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:: A Different !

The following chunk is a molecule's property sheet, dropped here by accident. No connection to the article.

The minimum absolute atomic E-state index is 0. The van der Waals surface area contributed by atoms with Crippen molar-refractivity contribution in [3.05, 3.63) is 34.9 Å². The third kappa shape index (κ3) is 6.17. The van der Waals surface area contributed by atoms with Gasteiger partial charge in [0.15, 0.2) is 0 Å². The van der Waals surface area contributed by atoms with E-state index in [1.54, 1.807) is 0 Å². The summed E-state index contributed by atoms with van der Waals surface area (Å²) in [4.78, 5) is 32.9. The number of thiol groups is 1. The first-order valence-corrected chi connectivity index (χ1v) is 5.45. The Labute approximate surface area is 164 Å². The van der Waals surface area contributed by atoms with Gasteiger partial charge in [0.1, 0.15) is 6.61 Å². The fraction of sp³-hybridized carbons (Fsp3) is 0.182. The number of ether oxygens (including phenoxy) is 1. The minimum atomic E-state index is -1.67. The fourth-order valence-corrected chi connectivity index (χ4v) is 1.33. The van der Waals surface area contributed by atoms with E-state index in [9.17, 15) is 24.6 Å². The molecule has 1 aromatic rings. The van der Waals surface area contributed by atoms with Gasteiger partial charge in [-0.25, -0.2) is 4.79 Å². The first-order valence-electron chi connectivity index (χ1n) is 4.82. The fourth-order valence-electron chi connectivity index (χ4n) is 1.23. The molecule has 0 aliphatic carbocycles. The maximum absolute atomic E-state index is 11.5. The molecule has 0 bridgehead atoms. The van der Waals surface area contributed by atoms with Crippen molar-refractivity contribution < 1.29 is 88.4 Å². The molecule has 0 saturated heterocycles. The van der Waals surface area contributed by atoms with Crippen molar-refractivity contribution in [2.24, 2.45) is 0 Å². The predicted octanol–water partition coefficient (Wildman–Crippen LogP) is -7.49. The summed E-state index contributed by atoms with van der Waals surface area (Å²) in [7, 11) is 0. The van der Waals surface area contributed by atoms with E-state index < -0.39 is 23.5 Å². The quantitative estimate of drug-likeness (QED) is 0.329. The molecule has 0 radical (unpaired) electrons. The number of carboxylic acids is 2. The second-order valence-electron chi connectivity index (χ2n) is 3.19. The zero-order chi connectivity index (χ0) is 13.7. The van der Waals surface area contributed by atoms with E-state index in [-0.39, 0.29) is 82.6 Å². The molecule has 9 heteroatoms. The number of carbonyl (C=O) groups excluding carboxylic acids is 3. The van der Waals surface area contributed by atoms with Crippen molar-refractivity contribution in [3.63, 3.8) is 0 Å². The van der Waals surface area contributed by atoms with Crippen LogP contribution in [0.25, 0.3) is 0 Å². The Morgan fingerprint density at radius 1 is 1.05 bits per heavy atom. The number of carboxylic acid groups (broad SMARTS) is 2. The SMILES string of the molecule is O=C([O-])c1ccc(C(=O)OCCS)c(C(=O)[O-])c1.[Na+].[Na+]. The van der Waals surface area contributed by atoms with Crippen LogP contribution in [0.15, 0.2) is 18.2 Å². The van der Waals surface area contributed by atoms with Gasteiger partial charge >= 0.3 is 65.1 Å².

I of Jewelry Store f «» Within about two weeks this "different kind of T <■ * jewelry store" will be doing business in a new «|> ** and different kind of way. All the goods will be *? «£» new and clean and entirely original in ideas. X Persons interested in saving money will do well to pur- j IT cliase their Christmas jewelry here, for we promise that X «|» prices will be as low as high-grade merchandise can be «L «$» sold and much less than you have been accustomed to X paying. T RIGHT NOW—our windows will convey an idea of X our system of prices—they contain the best jewelry bar ,4 gains in Harrisburg. WteffifCSafrlanQl J | MARKET STREET STORE ~| Z 4* -ENHAUT- * * • WITH PENNSYLVANIA STEEL Township Commissioner M. J. Aungst has accepted a position with the Pennsylvania Steel Company. .He will dispose of his contracting busi ness in a few weeks. HOLD FESTIVAL The Good Will Fire Company is holding a fair in the Ensinehouse in Front street this week. The proceeds will be placed in the building fund. PARENT-TEACHERS TO MEET The Parent-Teachers Association of Swatara Township is making prep- A Simple Way to Remove Dandruff There is one sure way that has never failed to remove dandruff at. once, and that is to dissolve it, then you destroy it entirely. To do this, just get about four ounces of plain, common liquid arvon from any drug store (this is all you will need), apply it at night when retiring; use enough to moisten the scalp and rub it in gently with the finger tips. By morning, most if not all, of your dandruff will be gone, and lliree or four more applications will completely dissolve and entirely destroy every single sign and trace of it, no matter how much dandruff you may have. You will find all itching and digging of the scalp will stop instantly, and your hair will be fluffy, lustrous, glossy, silky and soft, and look and feel a hundred times better.—Adver tisement. Own Your Own Car- Pay as You Ride YOU may hesitate about buying an automobile because you did not feel justified in making such an investment in one payment. Then you're just the one to consider my new, original purchase plan—a straight business propo sition that will make you the owner of an automo bile that you can pay for—as you use it. My "Pay-as-You-Ride" Policy —gives you the benefits of an automobile for business; —permits you to enjoy an automobile for pleasure; —ends the necessity of sacrificing your savings; —extends to you the privilege of complet ing your actual investment AFTER YOU PURCHASE. Maxwell—The Logical Car Having the Maxwell agency and knowing the Maxwell as the most economical car—to buy and to keep made me decide to offer the Maxwell on this "Pay-as-You- Ride" Plan. — This is something that No "Extras" to Buy eve f>' of « ve " mod " erate means in Harro- Th« Maxwell is completely burg should investigate. equipped electric starter and Never before has SUch lights, demontabla rims, high- . tension magneto, one-man , mo- 8,1 opportunity been hair top, new stream-line design, VOWS. Never before Improved instrument board with such a real, depend all instruments set flush hand- aW nationally-populaT some rounded radiator and hood, £ i every feature and refinement of aUtOmODlie beeiT Offered cars selling at on the "Pay-as-You twlce the price. w Ride" Plan. Fun fiv« N*!"* Remember, this is my P a... ng e r personal proposition - touring , . , . ... car— f. o. b. Detroit that is why I wantl to l talk it over with you personally. It will put you Under no obligation to purchase. Come in and get complete 1 free details E. W. SHANK Bell Phone 366 120 Market Street FRIDAY EVTJNTNO, 1 HARRISBURG TELEGRAPH OCTOBER 29, 1915 stations to hold several meetings in the various school districts this win ter. An early meeting will be held at Lawnton and one at Knhaut. An ap propriate program will be arranged at each meeting. GETS STEELTON POSITION Miss Evelyn Waidley has accepted a position with the Steelton Stove Company. ENHAUT PERSONALS Mr. and Mrs. C. P. Hollar and fam ily of Shlppensburg, were recent visitors in town. Mrs. Alice V. Shank, of Bressler, has returned from a six weeks' visit with her sons. Lyman and Ralph, at Cleve land, O. Mr. and Mrs. Samuel Krepps and Mr. and Mrs. Samuel Sides, of Middle town, were recent visitors in town. William E. Stephens is making im provements to his home. Harry Houck who has been visit ing in Ohio and the west has return ed to his home here. TO HOLD RALLY The annual rally day exercises of the Church of God will be held Sunday, November 7. LEGAL NOTICES NOTICE BOROUGH OF STEELTON. PENNSYL VANIA 4 PER CENT. WATER BONDS. SIO,OOO of 4 per cent. Water Bonds issued January 1, 1900, to be redeemed January Ist, 1916. Notice is hereby given that the fol lowing 4 per cent. Water Bonds, issued by the Borough of Steelton, Pennsylva nia, January Ist. 1900, and numbered 61. 62, 63, 64, 74, 79. 82. 85. 92. 94, 95, 96. 97, 108. 113. 114, 115. 116 118 and 121, amounting to ten thousand dol lars C$10,000) will be redeemed, and paid, January Ist. 1916, at the Steelton National Bank, Steelton, Penna. CHARLES P. FEIDT. Borough Secretary. *->3T&ei_Tonr» FRONT ST. PAVING I MAY BE REPAIRED Inspection Party Goes Over Length of Borough's Busi ness Thoroughfare With a view to reaching an agree- i ment whereby the wood block paving' of Front street, from Gibson to High land, practically the entire length of the main street, may be repaired and put Into good shape before winter, members of the Highway Committee of council, a representative of the united States Wood Block Paving company. New York, and a represen tative of the Harrisburg Railways company, met this afternoon. Chairman E. C. Henderson, of the Highway committee, who has been in charge of the negotiations to have parts of the borough's main business street repaved, was in charge of the inspection. The men went over the entire street and took notes on the work which must be done. It is likely that the various interests will get to gether and have the work started within a short time. For several months Chairman Hen derson has been endeavoring to have the street repaired without expense to the borough but the paving company and traction company could not reach any agreement with the borough. To day's inspection will likely settle the matter. The Highway Committee in cludes Councilman Henderson, Har lan. Wagenbach, Capella and Zimmer man. Steelton Snapshots Suffrage Meeting.— A large crowd attended the suffrage meeting at Front and Locust streets last evening. Miss Emma MacAlarney and State Treasurer Robert K. Young were the principal speakers. Play Second Round. The second round In the Indoor quoit tournament of Steelton Lodge. 184, I. O. O. F. will be played at the lodge rooms this eve ning. To Hold Social. Steelton Lodge, 411, Knights of Pythias entertained a large number of visitors at its Hal lowe'en social last evening. Many of the guests were in fantastic costume. A mock trial featured the entertain ment. Held Oyster Supper. Paxtang Tribe. 243, I. O. O. R. M. served a de lightful oyster supper to its members and some guests last evening. The second and third degrees were con ferred upon a class of candidates prior to the serving of refreshments. Holding Exams. —The second series of monthly examinations are now be ing held in the High school. COMBINED CHORI'S TO SING Arrangements have been completed for the muslcale to-morrow evening In the German Quartet Club liali, in Front and Washington streets, at which the combined choruses from the German Quartet Club, the Leb anon Harmony Maennerchor and the Harrisburg Maennerchor will sing. Instrumental music will be furnished by the Imperial band. The program: Selection. Imperial band; Snengermarseh, chorus. Quar tet Club; selection, Maennerchor,. Lebanon: "The Suffragette," female chorus, Quartet Club; selection. Im perial band: "Johannes Nacht," and "Mein liebenchen," von Burgudn, Quartet Club? "Wanderschaft," Har risburg Maennerchor; selection, ladios choir. Quartet Club; "The Mayor's Reception," one act musical comedy. Quartet club; selection, Imperial band; vocal duet, Mrs. Lelin and Mrs. Kaspary; "Summertime," comedy, Quartet club. TO PRESENT PIANO A piano purchased with funds rais ed by public subscription will be pre sented to-night to the Hygienic school, Adams and Bailey streets. Superin tendent L. E. McGlnnes and all the teachers of the Hygienic building will be present. A musical and literarv program will be a feature of the pro gram. INSTALL NEW HEAT SYSTEM Under the direction of contractor U. K. Dunn, a new steam heating system is being installed in the Paxtang Hook and Ladder Company's building in North Front street. STEELTON PERSONALS Miss Mary McElroy has returned to her home in Johnstown after visiting relatives here. IN STERLING LIVES t GIRL Who Suffered As Many Girls Do—Tells How She Found Relief. Sterling, Conn.—"l am a girl of 22 years and I used to faint away every B!.»!)ini!!uiw.'.;.sij!iM'j!.!|!j.;.;.:.| month and was very ' weak. I was also ' AM&IIS bothered a lot with lfi - * ema ' e weakness. I W : rea( j y our little book EII& Jill ' Wisdom for Wo " I [fl|t|ik /fill men,' and I saw how j |§®f!|V — S Hi others had been I helped by Lydia E. Pinkham's Vegeta ! [ ' figOf / W ble Compound, and I r\/ decided to try it, and ' it has made me feel like a new girl and I am now relieved of all these troubles. I hope all young I girls will get relief as I have. I never felt better in my life."—Mrs. JOHN TETREAULT, Box 116, Sterling, Conn. Massena, N. Y.—"l have taken Ly dia E. Pinkham's Vegetable Compound and I highly recommend it. If anyone wants to write to me I will gladly tell her about my case. I was certainly in a bad condition as my blood was all turn ing to water. I had pimples on my face and ft bad color, and for five years I had been troubled with suppression. Tho doctors called it 'Anemia and Exhaus tion,' and said I was all run down, but Lydia E. Pinkham's Vegetable Com pound brought me out all right "—Miss LA vis A MYRES, BOX 74, Massena, N.Y. Young Girls, Heed This Advice. Girls who are troubled with painful o' irregular periods, backache, headache, dragging-down sensations, fainting spells or indigestion, should immediately seek restoration to health by taking Ly dia E. Pinkham'a Vegetable Compound. I Our Supreme Eflort In Value Giving I I Tomorrow—The Last Day of Tkis Big Sale Never, never have we cut down into the heart of prices as we have for tomorrow. Words are useless— prices will speak for themselves. Read then ty all means come here Saturday. Yours is the gain. •» \ •» \ N Men's $2.00 Cor- Women's fast Men's Leather Men's Sweater Women's $lO and Palms Gauntlet Coats; worth SI.OO. sl2 Sport Coats, dnroy Pants, black Hose, Gloves. Sale price, Sale price, Wonder special, SI.OO 5c 19c 43c $4.98 \ \ \ r—\ v \\ omen s new- Another lot of Special 35c value WcWn's $25 fur Men's Pants est Baby Lamb Curtains, regular SOc Children's Union * . ' ~ mens rants, Coats; $22.00 val- value; Saturday Suite; Saturday spe- trimmed 1 ailored $1 50 value I lies Sale Price, pair cial, each Suit, ' ' SIPJ 19c 15c sua 89c SMITH'S 412 Market Street REDUCE BOROUGH DEBT SIO,OOO Bonds Will Be Purchased From Holders With Sinking Fund Coin The first step towards the reduction of the borough's indebtedness by the extent of SIO,OOO was taken to-day when the borough secretary, Charles P. Feidt, issued notice calling in SIO,OOO worth of borough water bonds of the issue of 1900. These bonds will be received Janu ary 1 at the Steelton National bank, where they will be purchased from their present holders with money available from the borough sinking fund. After that date the bonds will cost the borough no interest. The mo tion to purchase these decrease the borough's debt in this manner was made by President J. V. W. Keynders at the last meeting of council. ST RAW RIDE; CHICKEN A number of Steelton folks attend ed a strawrlde to Campbelltown on [Wednesday evening, where they were served with a chicken and waffle din ner. The party were chaperoned by Mrs. H. A. Hartman and included Miss Grace Stevlck, Miss Ruth Stevlc, Audry Kriner, Miss Bess Hart man, Leo Kirby, Raymond Hartman and Harry Page. HOUSECLEANING TIME Have your old furniture upholstered and made to look like new at very rea sonable prices. Our work guaranteed. Drop us a card. Steelton Upholstering Co.. 11-13-15 South Second street, Steelton. —Adv. I4fIDDLETOm - -1 Suffrage Speakers Draw Big Crowd at Middletown Last evening the Woman's Suffrage j League held an open-air meeting at Union and Emaus streets. A great I crowd ..as present and listened at tentively to the speakers. Burgess Jordan welcomed the party. The speakers were Miss Emma McAlarney, Mrs. John Oenslager and Robert K. Young, State Treasurer. Miss McAlarney made the principal address and handled her subject very well. She also answered many ques ions asked by the men present who wanted to be enlightened on the sub ject. Middletown Plant May Land Thousand Car Order Word has been received here that the Standard Steel Car Company Is bidding on an order of 5,000 steel cars for the French Government. If the contract is awarded to this com- | pany it will be divided between five plants which means that Middletown would make 1,000 of them. The local plant is now working on many foreign orders and if it secures this one It will mean steady work for many months to come. C. E. SOCIETY TAKES LONG HIKE TO COUNTRY Members of the C. E. Society of the Royalton United Brethren church hiked to the home of Mr. and Mrs. William Krepps, in Londonderry town ship, by moonlight, Tuesday evening. In the party were: John Rutherford, Warren j Hollinger, Daniel Lyons, Chapllnfßhine, Harry Heiser, Stephen Sipe, Frank Kendig, Walter Ney, Joseph Bryan, John Judy, Thomas Long, Charles Houser, Erwin Fager, Mrs. Charles Houser, Mrs. Jacob Stoner, Pauline Updegraph, Alice Fager, Esther Kohler. Ruth Conrad, Fannie Boughter, Virgie Bryans, Catherine Meteler, Mrs. Thomas Long, Nora Conrad, Sarah Krepps, Sara Espenshade, Clara Long and Mrs. Wm. Beach. ODD FELLOWS TO ENTERTAIN GRAND LODGE OF THE STATE Triune Lodge, 307, I. O. O. F., will entertain the Grand Lodge of Penn sylvania to-morrow evening. Grand Master J. P. Hale Jenkins of Norrls town, assisted by his staff of grand lodge officers will initiate a number of Past Grands from this district into the grand lodge. Elaborate prepara tions are being made for the affair. The committee In charge included M. H. Gilbert and Warren J. Schrelner. IJTERARY SOCIETY MEETS The Central Grammar School Lit erary Society met this afternoon to present an interesting and varied pro gram. Those who participated in cluded: Helen Duncan, John Elbert), Edward Shr6y r John Boggs, Susan Biiughmo? sr, John Longnecker, Ah rain Singer, Frank Greenwalt. Cather- ine Beschler. Marian Baker, 1 Walter Rodfong. Ralph Delbel, Elizabeth Wood, Dorothy George, George Fas nacht, Charles Dupes, Helen Weldner, Forney George, Viola Farver, Marian Ulrich, Guy Mannering, Catherine Rank, Katherine Deckard, Louis Wickey, Myrtle Krentz, Claude Sohn, Melvlne Leonard and Haiti Ettle. The Senior Christian Endeavor So ciety of the Lutheran Church will hold a Hallowe'en party at the Emaus orphans' school Monday even ing. MIDDLETOWN PERSONALS Charles E. Weidner, of High street, will spend the week-end in Lancaster with friends. Miss Hattie Fisher has returned to her home after spending some time in Carlisle, where she was the guest of Mrs. Thomas McDonald. TO ADDHIOSS PHYSICIANS Dr. A. R. Hirsch, of Philadelphia," will address the Dauphin County Medical Society this evening at the regular meeting in the Harrlsburg Academy of Medicine, 319 North Second street, on "A Modern Treatment of Neuritis." ANTHRACITE TAX DECLARED VOID [Continued From First Pa«e.] Justice Stewart. The principles in volved, It Is believed here, cover the latest act. By the decision the Commonwealth will lose about $10,000,000 and likely any chance of getting tax under the 1915 act. The suit was based on the tax assessed for the latter half of 1913. The auditor general made no assessments for 1914 or (the portion of 1915 prior to the approval of the new act on June 1, 1915. Dauphin county loses $65,000 which would have been its share under the division of Income plan of the act. By this law the State would have kept half of the proceeds of fhe tax and given the balance to the anthracite producing counties for division among their municipal divisions. Harrlsburg loses $20,000. About $19,500 has been paid into the State Treasury by coal companies and individual operators under pro test. The auditor general will dis pose of this money. Some may be credited for tax payments of other kinds, but the rest may have to await legislative enactment to be returned. The attorney general's department, which defended the act, and the auditor general's department, which enforced the collection until stopped | by the suit, declined to make any statements to-day. Who Will Keep Millions? What Is of far more interest to the public than what happens to the gov ernmental agencies by reason of the decision is what will become of the millions of dollars paid by users of coal in the last two years. When the tax became operative it is understood that the operators put on enough to cover the tax. Wholesalers and re tailers are said to have paid it In some cases, but in others to have arranged for repayment if the tax was knocked out. Few tons of coal have been bought by consumers with out the increased tax being charged against the householder. In some parts of the State the tax was declared extortionate and the last Legislature took cognizance of it and started an Investigation. Attorneys said to-day that recovery was a matter for individuals, and un less a man has the tax itemized on his bills he will stand a poor show of re covering. _ . _ No Immediate Reduction Retailers said to-day that they had bought their winter supply of coal and had paid or arranged to pay the equivalent of the tax required by wholesalers anfl from the wholesalers by the operators. Several men Inter viewed said they did see how there would be any reduction in present prices for some months and whole salers frankly said that they were not prepared to say that prices would bo cut. The general fear was expressed about the streets that the price would stay up until Spring in spite of the decision. . „ Greut Victory for Olmsted & Stamm The decision is regarded as a notable achievement for the firm of Olmsted & Stamm, attorneys at law, composed of William S. Snyder, C. B. Miller. John T. Olmsted and James W. Milhouse. A greater amount of tax is involved in these coal cases than In any other decisions handed down for a great many years. The firm of Olmsted & Stamm represents clients who would have been llahle for about $4,000,000 of this tax in case the act had been held to be constitutional. The cases originated in the Dauphin County Court and Judge Kunkel handed down a decision holding the act constitutional. The attorneys for the coal companies, believing that the decision of the lower court was not sound, took an appeal to the Supreme Court of the State of Pennsylvania. The test case Is that of the Aldon Coal Company. This particular case does not involve a great amount of tax, but the whole question of the consti tutionality of the act is raised in this case. Act Unconstitutional Yesterday t-ne Supreme Court of Pennsylvania, sitting at Pittsburgh, I handed down its decision in the test 1 case of the Alden Coal Company, No. 20, May term, 19X5. The question for determination was the right of the Commonwealth to impose a tax of 2% per cent, of the value of each ton of anthracite coal mined, no tax hav ing been imposed upon any other kind of coal within the Commonwealth. The attorneys for the Alden Coal Com pany contended that the act of June 27, 1913( Pamphlet laws 639), under the provisions of which the tax was Imposed, was wholly unconstitutional and void for a number of reasons. The Supreme Court upheld the contention of the attorneys for the Alden Coal Company, holding that under the pro visions of the State Constitution re quiring uniformity of taxation anthra cite coal can not be taxed while bitu minous coal is not taxed, because there are no such inherent differences between the two kinds of coal as to justify the taxation of one and the exemption from taxation of the other. As 40 per cent, of the anthracite coal marketed is made up of the smaller, or steam sizes, and is sold in direct competition with bituminous coal, the court, held that the taxation of an thracite. while bituminous is exempt ed, is a violation of the uniformity taxation provisions of the Constitution and cannot be sustained under the power given in the Constitution to classify taxable property. It was fur ther claimed by the attorneys that the act. is unconstitutional because of the manner provided in section 5 of tht act for the distribution of the tax. Under the provisions of this section the tax Is returned to the various municipal districts in the counties pro ducing anthracite coal in the propor tion of their population. The Alden Coal Company showed to the court, that the result of such a distribution would be that some districts in which not a pound of coal is found or mined would receive more coal tax than th<j present total municipal expenditures of such municipalities. Some districts would annually receive as much as three, four and even five times as much coal tax as has been expended annually in past years for municipal purposes. Among lawyer* the decision is con sidered a notable victory for the attor neys representing the Alden Coal Com pany because it is the first time the Supreme Court of the State has de clared any classification of taxable property unconstitutional, every other Instance of classification having been heretofore upheld. Cost Mr. Harrisburger SIO,OOO Wholesale and retail coal dealers 111 Harrisburg generally were of the opinion that the prices of this win ter's coal at least will not be affected by the Supreme court's decision. Figures as to what Mr. Harris burger actually paid out in dollars and cents since the coal tax was imposed could only be based on estimates ac cording to Walter U Montgomery, president of the Harrisburg Coal Dealer's Exchange. He said that per haps 200,000 tons had been purchased and that the average increase which the consumer paid might aggregate seven and a half cents a ton or about SIO,OOO. "What effect if any the decision will have on local dealers Is a matter of conjecture," said he, "although I CHILD'S TONGUE BECOMES COATED IF CONSTIPATED If cross, bilious, sick, feverish, or full of cold, take no chances. "California Syrup of Figs" can't harm tender stomach, liver, bowels. Children love this "fruit laxative," and nothing else cleanses the tender stomach, liver and bowels so nicely. A child simply will not stop playing to empty the bowels, and the result Is, ♦ hey become tightly clogged with waste, liver gets sluggish, stom ach sours, then your little one becomes cross, half-sick, feverish, don't eat, sleep or act naturally, breath is bad, system full of cold, has sore throat, stomach-ache or diarrhoea. Listen, Mother! See if tongue Is coated, then give a teaspoonful of "California Syrup of Figs," and In a few hours all the constipated waste, sour bile and undigested food passes out of the system, and you have a well, playful child again. Millions of mothers give "California Syrup of Figs" because it is perfectly harmless; children love it, and it never fails to act on the stomach, liver and bowels. Ask your druggist for a 80-cent bot tle of "Callfornltt Syrup of Figs" which has full directions for babies, children of all ages and for grown-ups plainly prLnted on the bottle. Beware of coun terfeits sold here. Get the genuine, made by "California Fig Syrup Com pany." Refuse any other kind with contempt.—Advertisement. doubt. If there will be any difference in view of the fact that most all of the bins have been stocked up for the winter and in purchasing this we have had to pay the two and a half per cent, increased tax imposed by the State." At the offices of the United Ice and Coal Company, the Fry Coal Company and H. M. Kelly, practically the same statement was issued. D. W. Cox, one of the city's big wholesalers, said his firm had received no intimation from the operators on (lie question but that he doubted if the retail prices for this winter would be materially affected, if at all, as most, of them had already laid in their sup plies. DecenW.l Gonow San Francisco Expo sition closes Dec. 4. San Diego Exposition closes Dec. 31. Low-fare excursion tickets on sale until Nov. 30 good for return until Dec. 31. On your way the™ visit the Grand Canyon of Arizona. A Pullman to the rim. Travel luxuriously on the 1 Calif ornia Limited or cco— I nomically in a touriat deeper. Fred Harvey meals served. You -will enjoy reading our books and folders about the California trip. Write for them and for full information. S. B. St. John. 0. A.. 711 Chestnut St., Philadelphia, Pa. ' t The Secret of Perfect Dress Men of prominence, men who occupy the high stations in life—men whose dress is always the pink of perfec tion—are invariably wearers of lailored-to-measnre clothes. You may enjoy the same dress distinction at a price within your reach. A suit designed and built for you here, $25.00 Up Beautiful fabrics to choose from. SIMMS Draper and Designer 22 N. FOURTH ST. 17